A fifth of all students in England, or around 100,000 pupils each year, do not achieve the grade 4 pass grade in both English language and maths.
“The forgotten fifth of pupils leaving school lacking basic English and maths skills is one of education’s biggest scandals,” Professor Lee Elliot Major, co-author of the research paper, said.
Responding to the findings, shadow education secretary Bridget Phillipson accused the Conservatives of “failing our children” by making early years support “increasingly unavailable and unaffordable”.
The government has set out a plan for 90 per cent of children to reach the expected standards in reaching, writing and maths by 2030, a spokesperson for the Department of Education said.
Researchers from the University of Exeter and UCL used data from the UK Millennium Cohort Study to map the educational trajectories of 11,524 students born in England in 2000-2001, who then went on to take their GCSEs in 2016 or 2017.
They presented their findings on Thursday in a working paper, which has not yet been peer-reviewed.
The academics found that 18 per cent, or a fifth, of teenagers failed to achieve a grade 4 in both English language and maths. Of those students, just under half (48 per cent) had not reached expected levels of numeracy and literacy at the age of five.
More than one in four of them, 28 per cent, had been assessed as “delayed” in their learning at the age of three.
Since their first survey when they were nine months old, the children were followed up six times between the ages of three and 17 – providing regular assessments of how they were doing in school.
The paper found that children who were assessed as not being “school ready” at age three, and who were below expected standard levels at age five and age 16, often had similar family backgrounds.
At each age, children identifying as struggling were twice as likely to be born to a teenage mother (13 per cent compared to 5 per cent) and to be living with a single parent (24 per cent to 10 per cent). They were also three times as likely to be living in a workless household (33 per cent to 11 per cent).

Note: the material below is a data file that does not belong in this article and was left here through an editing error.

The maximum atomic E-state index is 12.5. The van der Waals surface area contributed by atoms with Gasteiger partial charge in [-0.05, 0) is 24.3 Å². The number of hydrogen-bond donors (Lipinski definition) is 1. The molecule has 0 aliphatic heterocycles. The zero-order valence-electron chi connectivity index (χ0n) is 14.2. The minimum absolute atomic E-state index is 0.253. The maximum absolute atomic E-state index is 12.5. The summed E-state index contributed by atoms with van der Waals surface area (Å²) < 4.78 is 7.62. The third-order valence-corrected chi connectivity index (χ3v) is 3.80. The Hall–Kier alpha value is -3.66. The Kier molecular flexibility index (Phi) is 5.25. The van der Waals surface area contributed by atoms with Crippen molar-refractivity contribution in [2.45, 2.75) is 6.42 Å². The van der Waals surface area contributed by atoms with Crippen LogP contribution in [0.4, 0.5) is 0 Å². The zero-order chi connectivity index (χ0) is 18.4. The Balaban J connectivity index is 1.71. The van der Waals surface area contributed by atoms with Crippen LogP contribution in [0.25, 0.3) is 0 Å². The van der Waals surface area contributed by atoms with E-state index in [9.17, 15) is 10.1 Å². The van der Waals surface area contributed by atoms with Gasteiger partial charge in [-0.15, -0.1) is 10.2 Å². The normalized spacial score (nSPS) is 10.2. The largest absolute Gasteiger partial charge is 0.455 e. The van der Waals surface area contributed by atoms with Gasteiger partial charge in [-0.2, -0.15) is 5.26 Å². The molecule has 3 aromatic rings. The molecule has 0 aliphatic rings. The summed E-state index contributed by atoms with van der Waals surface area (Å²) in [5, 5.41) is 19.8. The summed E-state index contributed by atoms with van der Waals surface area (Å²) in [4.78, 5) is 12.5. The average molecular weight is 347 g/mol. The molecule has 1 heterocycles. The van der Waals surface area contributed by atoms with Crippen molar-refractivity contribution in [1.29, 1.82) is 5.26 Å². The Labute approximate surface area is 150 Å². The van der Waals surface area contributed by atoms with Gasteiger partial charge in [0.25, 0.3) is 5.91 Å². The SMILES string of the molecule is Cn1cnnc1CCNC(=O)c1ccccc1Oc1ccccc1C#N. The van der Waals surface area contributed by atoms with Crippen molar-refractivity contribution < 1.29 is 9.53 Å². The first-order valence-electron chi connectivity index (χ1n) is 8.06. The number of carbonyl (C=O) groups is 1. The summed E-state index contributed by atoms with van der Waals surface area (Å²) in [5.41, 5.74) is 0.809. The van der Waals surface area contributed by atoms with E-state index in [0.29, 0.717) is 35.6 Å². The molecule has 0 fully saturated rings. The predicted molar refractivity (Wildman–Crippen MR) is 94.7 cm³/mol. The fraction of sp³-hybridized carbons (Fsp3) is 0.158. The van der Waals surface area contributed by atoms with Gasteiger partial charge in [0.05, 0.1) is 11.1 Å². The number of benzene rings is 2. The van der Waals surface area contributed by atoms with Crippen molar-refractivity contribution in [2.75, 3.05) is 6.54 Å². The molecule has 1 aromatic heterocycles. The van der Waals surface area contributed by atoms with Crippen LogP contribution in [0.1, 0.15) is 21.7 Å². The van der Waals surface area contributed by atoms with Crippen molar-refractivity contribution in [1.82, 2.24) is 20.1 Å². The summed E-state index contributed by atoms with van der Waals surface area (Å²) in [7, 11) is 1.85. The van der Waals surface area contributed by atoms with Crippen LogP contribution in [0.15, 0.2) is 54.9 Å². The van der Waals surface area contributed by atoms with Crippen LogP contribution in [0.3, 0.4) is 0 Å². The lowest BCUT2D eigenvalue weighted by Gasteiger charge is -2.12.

These children were also three times as likely to have parents with no or poor education qualifications. Their home was also more likely to be rented, overcrowded, damp, or situated in poorer areas, compared to their peers.
They were also less likely to be female (39 per cent to 53 per cent) and were less likely to be a firstborn child (37 per cent to 44 per cent). Children who were born in the summer months were also more likely to do worse academically, with five-year-old underachievers twice as likely to be a summer baby than not.
Early years educational disadvantage was associated with being Black, Asian or minority ethnic and living in a home where an additional language (other than English) was spoken. However, this setback was reversed as the children grew up.
Not attaining a grade 4 or higher GCSE in English language and maths was associated with being white and only English being spoken in the home.
Labour MP Ms Phillipson said: “High equality early years education is essential to boosting outcomes for children, but under the Conservatives early years support is increasingly unavailable and unaffordable, putting this essential education out of reach of more families.”
She vowed that a Labour government would tackle low literacy and numeracy and would end tax breaks for private schools “to invest in driving up standards across all schools for every child”.
Mr Elliot Major, professor of social mobility at the University of Exeter, added: “Government attempts to address this challenge will fail without high-quality support for children during the pre-school years and greater efforts to identify, diagnose and most importantly respond to children falling behind at early stages of schooling.
“We should also consider introducing a basic threshold qualification for functional literacy and numeracy skills that all school leavers would be expected to pass.”
Dr Sam Parsons, an academic at the UCL Centre for Longitudinal Studies and co-author of the study, said: “Poor performance in the early years together with socio-economic disadvantage are clear risk factors for poor performance in GCSE English language and maths examinations, which are in turn increasingly crucial for post-16 transitions.”
A spokesperson for the Department of Education said: “The recently published schools white paper sets out our ambition for 90 per cent of children to reach the expected standards in reading, writing and maths by 2030.
“This is supported by excellent teaching and our pledge that if any child falls behind in English and maths, they will receive timely and evidence-based support to help them to reach their potential.”
They added that nearly £5bn has been invested to help children recover from the impact of the pandemic on their education.